Although there are many partisan, esoteric and ancillary issues at play during this election, the primary and dominant issue is the state of the economy and the generally anticipated trajectory of economic activity.
In order for the Republicans and Romney to win the Executive and Senate, at least one of two issues were required to occur or be addressed. The U.S. needed to be in recession or on a recessionary trajectory and Romney needed to provide specific ways he would reverse that.
I am expecting an undramatic continuation of the present with an Obama reelection and a divided Congress with the Democrats retaining control of the Senate and Republicans the House.
Although it is possible that the Republicans win control of the Senate, the resulting gridlock in Washington will preclude any substantial legislative agenda.
I expect Obama to win the electoral vote and a majority of the popular vote, but only by a slim margin on both counts. Results very similar to 2004 are probable, with Obama garnering 286 electoral votes to Romney's 252. I expect the popular vote to be 50% Obama, 49.5% Romney and 0.5% alternative party.
The primary long-term domestic result of this election will be that Obamacare becomes permanent and irreversible, and the opaque Dodd-Frank rules continues to cause problems for the proper functioning of the banking system.
The immediate impact will be felt on the fiscal cliff/sequestration issue. An Obama win will obligate Congress to move toward the president's priorities in order to fashion a budget or simply allow the Budget Control Act to go into force.
Pragmatically speaking, this will mandate implementation of the tax and spending recommendations in the National Commission on Fiscal Responsibility and Reform, recognized by most as Simpson-Bowles.
Notable issues for individuals are:
- Federal income tax rates are reduced across the board.
- Capital gains and dividends are taxed as ordinary income.
- Mortgage interest deduction will be reduced to that on $500,000 of principal balance versus $1,000,000 currently.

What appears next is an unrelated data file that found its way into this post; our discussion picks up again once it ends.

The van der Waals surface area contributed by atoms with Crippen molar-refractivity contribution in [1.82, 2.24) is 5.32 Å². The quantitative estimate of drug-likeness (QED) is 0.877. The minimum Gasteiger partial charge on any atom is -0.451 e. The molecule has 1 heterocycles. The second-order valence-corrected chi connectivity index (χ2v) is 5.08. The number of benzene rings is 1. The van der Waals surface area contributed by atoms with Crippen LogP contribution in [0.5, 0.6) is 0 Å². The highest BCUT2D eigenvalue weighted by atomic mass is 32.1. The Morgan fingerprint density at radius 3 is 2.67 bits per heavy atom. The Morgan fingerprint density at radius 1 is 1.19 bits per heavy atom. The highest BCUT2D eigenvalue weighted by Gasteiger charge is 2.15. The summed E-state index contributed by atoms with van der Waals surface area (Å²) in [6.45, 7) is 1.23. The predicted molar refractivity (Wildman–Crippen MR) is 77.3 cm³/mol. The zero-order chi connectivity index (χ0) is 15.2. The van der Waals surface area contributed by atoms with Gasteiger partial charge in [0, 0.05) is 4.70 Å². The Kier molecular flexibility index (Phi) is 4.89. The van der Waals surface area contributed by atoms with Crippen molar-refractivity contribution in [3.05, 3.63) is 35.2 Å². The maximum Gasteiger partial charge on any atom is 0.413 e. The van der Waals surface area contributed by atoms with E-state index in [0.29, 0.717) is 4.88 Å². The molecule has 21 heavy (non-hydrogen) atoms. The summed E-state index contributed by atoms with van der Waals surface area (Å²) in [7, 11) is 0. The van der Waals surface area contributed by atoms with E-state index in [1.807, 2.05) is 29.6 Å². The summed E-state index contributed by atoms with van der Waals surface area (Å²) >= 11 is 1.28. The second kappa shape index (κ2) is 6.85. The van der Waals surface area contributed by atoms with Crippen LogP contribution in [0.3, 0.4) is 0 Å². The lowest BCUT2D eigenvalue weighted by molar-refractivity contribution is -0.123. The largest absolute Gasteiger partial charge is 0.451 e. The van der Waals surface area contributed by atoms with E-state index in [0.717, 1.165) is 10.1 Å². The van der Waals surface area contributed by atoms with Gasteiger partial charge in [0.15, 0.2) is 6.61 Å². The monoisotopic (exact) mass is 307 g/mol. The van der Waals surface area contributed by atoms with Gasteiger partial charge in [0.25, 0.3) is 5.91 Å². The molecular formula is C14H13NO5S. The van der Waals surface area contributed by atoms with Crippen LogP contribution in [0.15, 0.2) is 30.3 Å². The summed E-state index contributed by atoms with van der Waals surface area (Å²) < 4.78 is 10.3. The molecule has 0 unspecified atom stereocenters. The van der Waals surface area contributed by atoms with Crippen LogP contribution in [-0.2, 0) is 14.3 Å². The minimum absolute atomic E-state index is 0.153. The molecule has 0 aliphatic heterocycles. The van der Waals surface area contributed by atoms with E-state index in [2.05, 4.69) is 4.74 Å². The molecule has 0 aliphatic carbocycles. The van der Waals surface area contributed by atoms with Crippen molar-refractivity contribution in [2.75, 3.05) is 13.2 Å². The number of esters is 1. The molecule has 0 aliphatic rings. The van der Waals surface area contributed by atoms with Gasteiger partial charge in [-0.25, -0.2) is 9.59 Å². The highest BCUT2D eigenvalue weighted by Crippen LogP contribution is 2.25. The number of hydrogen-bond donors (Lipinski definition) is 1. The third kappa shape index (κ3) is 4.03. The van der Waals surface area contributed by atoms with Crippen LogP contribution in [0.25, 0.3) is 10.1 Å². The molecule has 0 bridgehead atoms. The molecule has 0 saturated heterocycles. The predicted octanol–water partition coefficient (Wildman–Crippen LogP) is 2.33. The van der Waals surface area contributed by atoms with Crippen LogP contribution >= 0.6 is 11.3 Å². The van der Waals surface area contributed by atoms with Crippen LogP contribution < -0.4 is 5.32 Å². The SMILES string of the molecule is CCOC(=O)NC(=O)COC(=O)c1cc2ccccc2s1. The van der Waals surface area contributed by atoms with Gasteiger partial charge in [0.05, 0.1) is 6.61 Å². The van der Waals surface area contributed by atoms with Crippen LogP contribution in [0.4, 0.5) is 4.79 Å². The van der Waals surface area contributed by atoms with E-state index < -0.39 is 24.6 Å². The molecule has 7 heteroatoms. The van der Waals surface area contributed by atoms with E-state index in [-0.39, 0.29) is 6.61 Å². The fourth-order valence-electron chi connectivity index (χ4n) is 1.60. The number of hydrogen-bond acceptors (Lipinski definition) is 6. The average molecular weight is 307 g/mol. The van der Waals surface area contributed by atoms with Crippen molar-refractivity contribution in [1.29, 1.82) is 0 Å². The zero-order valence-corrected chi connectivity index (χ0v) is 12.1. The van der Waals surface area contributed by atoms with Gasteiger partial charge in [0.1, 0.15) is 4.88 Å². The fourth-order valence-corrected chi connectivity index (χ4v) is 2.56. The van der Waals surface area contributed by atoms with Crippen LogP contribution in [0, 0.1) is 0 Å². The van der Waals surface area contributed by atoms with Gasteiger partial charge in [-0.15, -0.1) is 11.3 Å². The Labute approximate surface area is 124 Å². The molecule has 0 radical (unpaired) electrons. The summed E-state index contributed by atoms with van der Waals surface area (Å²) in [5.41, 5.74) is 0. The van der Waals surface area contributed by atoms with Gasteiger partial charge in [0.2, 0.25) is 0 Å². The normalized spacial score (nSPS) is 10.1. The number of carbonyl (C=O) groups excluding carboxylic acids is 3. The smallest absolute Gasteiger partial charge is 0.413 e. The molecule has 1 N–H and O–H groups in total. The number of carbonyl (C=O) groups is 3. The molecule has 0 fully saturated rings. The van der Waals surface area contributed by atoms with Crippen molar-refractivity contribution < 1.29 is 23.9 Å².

- Municipal bonds lose federal tax exemption.
The immediate impact on foreign policy will be that Obama's reactive and/or passive polices will be continued, vs. Romney's more proactive proposals. The Iranians will interpret an Obama reelection as a signal that they may continue on their march toward nuclear weapons relatively unopposed. Israel will interpret this as a distancing of the U.S. from Israel diplomatically and militarily.
The Chinese generational power transfer begins on Thursday, two days after the U.S. elections. An Obama reelection provides them confidence that the U.S. position concerning Chinese currency and trade policies will continue to be passive, affording them the opportunity to concentrate on domestic economic issues.
There will be no national mandate delivered to either party, and turnout will be low. The eligible voter turnout in 2008 was at a 40-year high of about 62% due to the combination of a financial crisis and an exciting young presidential candidate.
A decline to about 55% for this year is probable due to the lack of enthusiasm by either candidate on any issue.
The single most important issue that was ignored by both candidates and parties was housing. Obama's housing policies have been an utter disaster but Romney refused to address the issue at all.
The Romney campaign and the Republicans more broadly appear to have relied on an economic environment developing during 2012 similar to the crisis of 2008, or at least recessionary, which would cause voters to reactively move away from Obama and the Democrats and benefit Romney and the Republicans as a result.
As it became clear a few months ago that a recession or recessionary trajectory prior to the election was unlikely Romney and the Republicans needed to provide an agenda that would cause voters to proactively shift toward them. They didn't.